> 
> > No one is looking for your "support" for this "configuration".  It was a bug
> > for the setting to break chrome.

It had broken chrome code in 34 as well. Just different, harder to notice bits (I see errors in the console on about:home, for instance, when running with this pref disabled on earlier versions).

The pref was originally added to disable a new web feature if security or API concerns warranted doing so. Now that it's proved itself and we're using it in chrome, we updated what the pref did. The pref wasn't put there for users to toggle because they felt like it - much like, say, the NSS protocol prefs are there so that we can quickly and efficiently disable/enable ciphers by default, and if people mess with those prefs themselves there are few if any guarantees about the result being web-compatible. That this wasn't a theoretical issue was, coincidentally proven in 35 as well, as some people's connections to google broke because they changed those prefs.

The warning in front of about:config is there for good reason: don't mess with the prefs if you're not able or prepared to debug a "broken" Firefox and don't know what the prefs do, and don't blame us when stuff breaks if you change any of the prefs not surfaced in the UI.

> > and it was fixed, but it should have been
> > backported to 35.

35rc had already been built by the time this was fixed, and landing it straight to release with 0 testing on nightly would have been irresponsible. So no, it could not have been, and even now for 35.0.1 I would say it should not have been. Turning on the pref is a straightforward fix, and pulling forward this fix even to 36 was not without risk because of the unrelated changes in the indexeddb code that bitrotted the fix.

Speaking of which... Florin, can you reconsider the qe- at least for 36? Thank you.
Flags: needinfo?(florin.mezei)
(In reply to :Gijs Kruitbosch from comment #34)
> Speaking of which... Florin, can you reconsider the qe- at least for 36?

Sure thing Gijs! I've set this as qe- initially as it did not seem like a very widespread problem, being a non-standard configuration. Considering your assessment of this being a potentially risky change I've now set qe+ so it will get the needed attention from the QA team.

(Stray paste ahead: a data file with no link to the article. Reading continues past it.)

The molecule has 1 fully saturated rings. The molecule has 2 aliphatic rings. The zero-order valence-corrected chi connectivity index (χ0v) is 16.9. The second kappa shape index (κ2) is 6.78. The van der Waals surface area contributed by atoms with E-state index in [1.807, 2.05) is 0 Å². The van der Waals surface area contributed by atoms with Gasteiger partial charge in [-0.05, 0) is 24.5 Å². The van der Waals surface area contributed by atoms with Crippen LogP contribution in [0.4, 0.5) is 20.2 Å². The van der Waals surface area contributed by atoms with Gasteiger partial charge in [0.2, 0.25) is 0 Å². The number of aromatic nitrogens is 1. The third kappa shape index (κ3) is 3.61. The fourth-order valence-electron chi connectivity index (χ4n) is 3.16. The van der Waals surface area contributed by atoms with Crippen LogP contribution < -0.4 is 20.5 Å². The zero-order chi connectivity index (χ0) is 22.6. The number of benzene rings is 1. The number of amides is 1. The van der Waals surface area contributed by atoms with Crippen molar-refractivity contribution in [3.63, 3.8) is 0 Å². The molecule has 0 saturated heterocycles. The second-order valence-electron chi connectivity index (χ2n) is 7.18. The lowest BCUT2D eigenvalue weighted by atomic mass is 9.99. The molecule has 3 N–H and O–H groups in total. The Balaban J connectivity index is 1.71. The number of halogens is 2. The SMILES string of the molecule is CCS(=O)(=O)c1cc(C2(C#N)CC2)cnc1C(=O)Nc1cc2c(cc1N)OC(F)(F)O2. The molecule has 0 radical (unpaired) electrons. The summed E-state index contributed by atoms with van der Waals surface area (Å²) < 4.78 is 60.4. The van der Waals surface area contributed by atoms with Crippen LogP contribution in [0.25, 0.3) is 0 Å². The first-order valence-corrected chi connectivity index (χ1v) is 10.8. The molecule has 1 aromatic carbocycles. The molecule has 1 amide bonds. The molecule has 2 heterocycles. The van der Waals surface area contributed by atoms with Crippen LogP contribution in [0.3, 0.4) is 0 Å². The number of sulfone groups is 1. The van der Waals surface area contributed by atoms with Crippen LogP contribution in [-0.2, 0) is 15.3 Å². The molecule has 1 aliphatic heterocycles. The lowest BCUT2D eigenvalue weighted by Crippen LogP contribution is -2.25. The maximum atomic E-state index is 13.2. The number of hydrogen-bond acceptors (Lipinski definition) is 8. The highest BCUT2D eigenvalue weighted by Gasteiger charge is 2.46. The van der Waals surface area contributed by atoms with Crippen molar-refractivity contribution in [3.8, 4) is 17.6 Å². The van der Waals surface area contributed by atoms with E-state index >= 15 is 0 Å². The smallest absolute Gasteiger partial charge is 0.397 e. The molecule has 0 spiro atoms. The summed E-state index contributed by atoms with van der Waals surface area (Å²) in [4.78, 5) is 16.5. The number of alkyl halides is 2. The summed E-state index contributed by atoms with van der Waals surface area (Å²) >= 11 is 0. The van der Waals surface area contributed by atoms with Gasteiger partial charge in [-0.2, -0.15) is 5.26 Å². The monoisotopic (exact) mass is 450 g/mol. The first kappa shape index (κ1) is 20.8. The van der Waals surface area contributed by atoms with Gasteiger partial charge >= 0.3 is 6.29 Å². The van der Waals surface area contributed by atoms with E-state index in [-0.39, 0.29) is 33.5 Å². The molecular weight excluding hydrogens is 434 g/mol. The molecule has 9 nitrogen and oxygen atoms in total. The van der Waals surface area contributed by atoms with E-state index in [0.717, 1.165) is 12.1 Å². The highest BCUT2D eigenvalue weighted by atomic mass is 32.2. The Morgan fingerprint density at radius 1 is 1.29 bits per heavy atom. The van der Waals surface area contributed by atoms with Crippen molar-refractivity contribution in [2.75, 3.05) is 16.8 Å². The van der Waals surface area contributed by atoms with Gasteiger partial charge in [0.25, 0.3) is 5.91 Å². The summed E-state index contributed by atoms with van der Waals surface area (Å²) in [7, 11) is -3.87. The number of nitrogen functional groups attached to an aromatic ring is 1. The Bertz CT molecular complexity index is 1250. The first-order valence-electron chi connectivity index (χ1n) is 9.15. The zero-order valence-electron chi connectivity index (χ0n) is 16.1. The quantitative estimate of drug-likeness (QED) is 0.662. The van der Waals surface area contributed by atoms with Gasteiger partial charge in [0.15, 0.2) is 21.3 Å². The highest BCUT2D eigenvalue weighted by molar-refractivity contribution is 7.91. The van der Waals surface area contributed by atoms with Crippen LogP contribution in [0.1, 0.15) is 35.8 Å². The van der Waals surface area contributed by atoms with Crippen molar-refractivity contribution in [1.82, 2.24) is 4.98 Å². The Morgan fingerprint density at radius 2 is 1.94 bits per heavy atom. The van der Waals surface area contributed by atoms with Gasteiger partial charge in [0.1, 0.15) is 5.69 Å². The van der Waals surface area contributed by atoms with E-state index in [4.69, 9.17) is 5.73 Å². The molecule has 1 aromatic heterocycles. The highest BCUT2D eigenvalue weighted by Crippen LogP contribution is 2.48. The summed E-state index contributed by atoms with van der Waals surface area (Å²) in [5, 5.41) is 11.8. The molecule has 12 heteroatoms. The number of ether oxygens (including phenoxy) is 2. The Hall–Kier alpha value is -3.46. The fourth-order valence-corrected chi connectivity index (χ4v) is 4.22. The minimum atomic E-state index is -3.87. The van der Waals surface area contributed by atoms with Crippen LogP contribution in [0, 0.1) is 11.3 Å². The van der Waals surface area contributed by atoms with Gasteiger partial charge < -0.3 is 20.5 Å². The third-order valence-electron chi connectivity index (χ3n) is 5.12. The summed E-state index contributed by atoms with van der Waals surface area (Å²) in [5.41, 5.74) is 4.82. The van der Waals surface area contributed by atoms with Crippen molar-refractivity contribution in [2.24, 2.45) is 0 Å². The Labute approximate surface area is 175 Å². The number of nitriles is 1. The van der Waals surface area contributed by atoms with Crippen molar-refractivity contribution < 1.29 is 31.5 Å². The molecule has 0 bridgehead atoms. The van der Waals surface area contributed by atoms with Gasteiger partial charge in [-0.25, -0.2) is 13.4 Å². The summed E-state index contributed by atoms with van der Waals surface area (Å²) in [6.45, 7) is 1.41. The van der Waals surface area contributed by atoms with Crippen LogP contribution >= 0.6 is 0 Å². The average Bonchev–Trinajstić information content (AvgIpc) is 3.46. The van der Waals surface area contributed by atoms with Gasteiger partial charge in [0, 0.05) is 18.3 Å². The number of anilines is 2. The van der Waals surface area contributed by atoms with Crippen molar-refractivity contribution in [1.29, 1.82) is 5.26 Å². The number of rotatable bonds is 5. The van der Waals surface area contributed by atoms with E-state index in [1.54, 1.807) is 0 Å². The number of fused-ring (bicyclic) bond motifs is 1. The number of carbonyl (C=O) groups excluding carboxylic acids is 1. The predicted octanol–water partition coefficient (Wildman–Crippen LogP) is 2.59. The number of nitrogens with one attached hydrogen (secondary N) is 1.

Gijs, could you please provide some guidelines on what to look for (what might be affected by this), so we can make sure that this gets the proper amount of testing? We can verify that disabling the pref no longer breaks things, but I'm guessing there are other areas that may be at risk.
Flags: needinfo?(florin.mezei) → needinfo?(gijskruitbosch+bugs)
Flags: qe-verify- → qe-verify+
(In reply to Florin Mezei, QA (:FlorinMezei) from comment #35)
> (In reply to :Gijs Kruitbosch from comment #34)
> > Speaking of which... Florin, can you reconsider the qe- at least for 36?
> 
> Sure thing Gijs! I've set this as qe- initially as it did not seem like a
> very widespread problem, being a non-standard configuration. Considering
> your assessment of this being a potentially risky change I've now set qe+ so
> it will get the needed attention from the QA team.
> 
> Gijs, could you please provide some guidelines on what to look for (what
> might be affected by this), so we can make sure that this gets the proper
> amount of testing? We can verify that disabling the pref no longer breaks
> things, but I'm guessing there are other areas that may be at risk.

I guess checking both the case of the pref being disabled and the pref being enabled resulting in no relevant errors in chrome, and the pref being disabled still resulting in the code throwing sane error messages for content. Mostly, that beta (in this respect) behaves no worse than Nightly.
Flags: needinfo?(gijskruitbosch+bugs)
Verified on Windows 7 64-bit, Windows 8.1 32-bit, Ubuntu 12.04 and Mac OS X 10.9.5 using latest Aurora and Firefox 36 beta 6 (build ID: 20150202183609) with the "dom.indexeddb.enabled" pref set to true/false.
Also ran through the entire list of duplicates to make sure they are no longer reproducing and that the browser is no longer affected.
Status: RESOLVED → VERIFIED
See Also: → 1432994